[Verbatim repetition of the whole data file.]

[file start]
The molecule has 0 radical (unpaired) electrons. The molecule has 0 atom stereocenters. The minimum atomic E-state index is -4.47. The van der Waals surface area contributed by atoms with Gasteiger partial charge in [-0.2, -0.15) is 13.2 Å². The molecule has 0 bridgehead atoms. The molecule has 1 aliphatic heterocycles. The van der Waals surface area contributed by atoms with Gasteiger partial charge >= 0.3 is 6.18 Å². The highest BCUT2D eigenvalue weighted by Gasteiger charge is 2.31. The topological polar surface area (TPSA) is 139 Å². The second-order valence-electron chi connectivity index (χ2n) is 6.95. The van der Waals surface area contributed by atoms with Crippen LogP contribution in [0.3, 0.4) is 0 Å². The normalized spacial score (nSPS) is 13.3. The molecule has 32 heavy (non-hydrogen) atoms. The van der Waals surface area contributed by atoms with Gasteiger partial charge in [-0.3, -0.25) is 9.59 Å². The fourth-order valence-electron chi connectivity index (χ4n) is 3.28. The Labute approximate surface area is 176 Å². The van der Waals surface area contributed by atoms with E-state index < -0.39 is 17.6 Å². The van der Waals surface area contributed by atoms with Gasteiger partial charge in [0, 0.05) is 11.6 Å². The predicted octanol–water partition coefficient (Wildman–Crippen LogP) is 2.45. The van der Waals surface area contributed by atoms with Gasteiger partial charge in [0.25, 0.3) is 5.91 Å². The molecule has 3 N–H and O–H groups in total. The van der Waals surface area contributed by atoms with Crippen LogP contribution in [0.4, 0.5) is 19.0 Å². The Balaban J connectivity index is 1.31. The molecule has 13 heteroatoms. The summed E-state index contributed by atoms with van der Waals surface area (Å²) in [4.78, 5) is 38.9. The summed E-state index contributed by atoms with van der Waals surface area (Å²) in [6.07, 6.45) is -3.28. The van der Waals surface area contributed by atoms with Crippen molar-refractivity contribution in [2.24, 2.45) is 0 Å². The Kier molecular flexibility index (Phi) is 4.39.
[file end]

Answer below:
The molecule has 0 radical (unpaired) electrons. The molecule has 0 atom stereocenters. The minimum atomic E-state index is -4.47. The van der Waals surface area contributed by atoms with Gasteiger partial charge in [-0.2, -0.15) is 13.2 Å². The molecule has 0 bridgehead atoms. The molecule has 1 aliphatic heterocycles. The van der Waals surface area contributed by atoms with Gasteiger partial charge >= 0.3 is 6.18 Å². The highest BCUT2D eigenvalue weighted by Gasteiger charge is 2.31. The topological polar surface area (TPSA) is 139 Å². The second-order valence-electron chi connectivity index (χ2n) is 6.95. The van der Waals surface area contributed by atoms with Crippen LogP contribution in [0.3, 0.4) is 0 Å². The normalized spacial score (nSPS) is 13.3. The molecule has 32 heavy (non-hydrogen) atoms. The van der Waals surface area contributed by atoms with Gasteiger partial charge in [-0.3, -0.25) is 9.59 Å². The fourth-order valence-electron chi connectivity index (χ4n) is 3.28. The Labute approximate surface area is 176 Å². The van der Waals surface area contributed by atoms with E-state index < -0.39 is 17.6 Å². The van der Waals surface area contributed by atoms with Gasteiger partial charge in [0, 0.05) is 11.6 Å². The predicted octanol–water partition coefficient (Wildman–Crippen LogP) is 2.45. The van der Waals surface area contributed by atoms with Gasteiger partial charge in [0.25, 0.3) is 5.91 Å². The molecule has 3 N–H and O–H groups in total. The van der Waals surface area contributed by atoms with Crippen LogP contribution in [0.4, 0.5) is 19.0 Å². The Balaban J connectivity index is 1.31. The molecule has 13 heteroatoms. The summed E-state index contributed by atoms with van der Waals surface area (Å²) in [4.78, 5) is 38.9. The summed E-state index contributed by atoms with van der Waals surface area (Å²) in [6.07, 6.45) is -3.28. The van der Waals surface area contributed by atoms with Crippen molar-refractivity contribution in [2.24, 2.45) is 0 Å². The Kier molecular flexibility index (Phi) is 4.39.